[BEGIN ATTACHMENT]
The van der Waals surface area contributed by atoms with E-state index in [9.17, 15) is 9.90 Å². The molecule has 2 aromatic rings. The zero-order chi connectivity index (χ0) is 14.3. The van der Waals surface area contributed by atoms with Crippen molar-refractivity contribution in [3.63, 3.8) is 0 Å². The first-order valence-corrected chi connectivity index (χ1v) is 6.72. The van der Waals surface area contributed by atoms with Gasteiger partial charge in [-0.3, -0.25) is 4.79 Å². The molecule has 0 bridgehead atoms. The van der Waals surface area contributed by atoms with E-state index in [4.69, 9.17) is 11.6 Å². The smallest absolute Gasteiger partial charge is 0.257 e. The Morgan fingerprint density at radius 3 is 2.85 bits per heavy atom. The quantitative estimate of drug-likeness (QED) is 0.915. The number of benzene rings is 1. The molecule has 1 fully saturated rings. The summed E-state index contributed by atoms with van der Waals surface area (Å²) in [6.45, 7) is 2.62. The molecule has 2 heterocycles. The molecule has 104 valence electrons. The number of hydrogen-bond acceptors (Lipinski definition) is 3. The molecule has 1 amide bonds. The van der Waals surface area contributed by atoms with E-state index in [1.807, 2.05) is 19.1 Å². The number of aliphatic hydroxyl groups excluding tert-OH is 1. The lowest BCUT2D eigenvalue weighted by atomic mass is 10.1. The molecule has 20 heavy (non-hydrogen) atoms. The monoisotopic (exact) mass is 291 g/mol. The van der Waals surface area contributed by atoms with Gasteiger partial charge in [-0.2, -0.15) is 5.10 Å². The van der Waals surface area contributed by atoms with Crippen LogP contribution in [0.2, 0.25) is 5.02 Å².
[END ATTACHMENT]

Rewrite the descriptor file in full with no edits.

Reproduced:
The van der Waals surface area contributed by atoms with E-state index in [9.17, 15) is 9.90 Å². The molecule has 2 aromatic rings. The zero-order chi connectivity index (χ0) is 14.3. The van der Waals surface area contributed by atoms with Crippen molar-refractivity contribution in [3.63, 3.8) is 0 Å². The first-order valence-corrected chi connectivity index (χ1v) is 6.72. The van der Waals surface area contributed by atoms with Gasteiger partial charge in [-0.3, -0.25) is 4.79 Å². The molecule has 0 bridgehead atoms. The van der Waals surface area contributed by atoms with E-state index in [4.69, 9.17) is 11.6 Å². The smallest absolute Gasteiger partial charge is 0.257 e. The Morgan fingerprint density at radius 3 is 2.85 bits per heavy atom. The quantitative estimate of drug-likeness (QED) is 0.915. The number of benzene rings is 1. The molecule has 1 fully saturated rings. The summed E-state index contributed by atoms with van der Waals surface area (Å²) in [6.45, 7) is 2.62. The molecule has 2 heterocycles. The molecule has 104 valence electrons. The number of hydrogen-bond acceptors (Lipinski definition) is 3. The molecule has 1 amide bonds. The van der Waals surface area contributed by atoms with E-state index in [1.807, 2.05) is 19.1 Å². The number of aliphatic hydroxyl groups excluding tert-OH is 1. The lowest BCUT2D eigenvalue weighted by atomic mass is 10.1. The molecule has 20 heavy (non-hydrogen) atoms. The monoisotopic (exact) mass is 291 g/mol. The van der Waals surface area contributed by atoms with Gasteiger partial charge in [-0.2, -0.15) is 5.10 Å². The van der Waals surface area contributed by atoms with Crippen LogP contribution in [0.2, 0.25) is 5.02 Å².